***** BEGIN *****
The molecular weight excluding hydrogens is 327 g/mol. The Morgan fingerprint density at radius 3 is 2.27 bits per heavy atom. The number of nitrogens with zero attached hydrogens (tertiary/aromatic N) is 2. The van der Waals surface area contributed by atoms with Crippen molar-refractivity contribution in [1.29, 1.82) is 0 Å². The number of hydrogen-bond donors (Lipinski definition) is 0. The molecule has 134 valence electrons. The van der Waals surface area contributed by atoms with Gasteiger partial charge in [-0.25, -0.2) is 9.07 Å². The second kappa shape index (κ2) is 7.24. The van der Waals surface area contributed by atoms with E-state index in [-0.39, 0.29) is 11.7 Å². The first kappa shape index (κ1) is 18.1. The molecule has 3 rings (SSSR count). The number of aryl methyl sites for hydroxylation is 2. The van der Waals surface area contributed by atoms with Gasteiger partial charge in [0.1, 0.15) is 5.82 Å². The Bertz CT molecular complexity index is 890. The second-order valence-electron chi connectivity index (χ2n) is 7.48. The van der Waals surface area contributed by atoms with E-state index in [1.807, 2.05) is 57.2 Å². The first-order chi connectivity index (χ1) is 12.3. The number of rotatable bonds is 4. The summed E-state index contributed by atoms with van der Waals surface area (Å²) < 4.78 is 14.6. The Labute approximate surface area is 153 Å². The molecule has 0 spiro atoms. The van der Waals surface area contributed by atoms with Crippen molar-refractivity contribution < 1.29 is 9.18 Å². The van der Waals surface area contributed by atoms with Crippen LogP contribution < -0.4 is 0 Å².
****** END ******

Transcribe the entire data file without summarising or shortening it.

The molecular weight excluding hydrogens is 327 g/mol. The Morgan fingerprint density at radius 3 is 2.27 bits per heavy atom. The number of nitrogens with zero attached hydrogens (tertiary/aromatic N) is 2. The van der Waals surface area contributed by atoms with Crippen molar-refractivity contribution in [1.29, 1.82) is 0 Å². The number of hydrogen-bond donors (Lipinski definition) is 0. The molecule has 134 valence electrons. The van der Waals surface area contributed by atoms with Gasteiger partial charge in [-0.25, -0.2) is 9.07 Å². The second kappa shape index (κ2) is 7.24. The van der Waals surface area contributed by atoms with E-state index in [-0.39, 0.29) is 11.7 Å². The first kappa shape index (κ1) is 18.1. The molecule has 3 rings (SSSR count). The number of aryl methyl sites for hydroxylation is 2. The van der Waals surface area contributed by atoms with Gasteiger partial charge in [0.1, 0.15) is 5.82 Å². The Bertz CT molecular complexity index is 890. The second-order valence-electron chi connectivity index (χ2n) is 7.48. The van der Waals surface area contributed by atoms with E-state index in [1.807, 2.05) is 57.2 Å². The first-order chi connectivity index (χ1) is 12.3. The number of rotatable bonds is 4. The summed E-state index contributed by atoms with van der Waals surface area (Å²) < 4.78 is 14.6. The Labute approximate surface area is 153 Å². The molecule has 0 spiro atoms. The van der Waals surface area contributed by atoms with Crippen molar-refractivity contribution < 1.29 is 9.18 Å². The van der Waals surface area contributed by atoms with Crippen LogP contribution < -0.4 is 0 Å².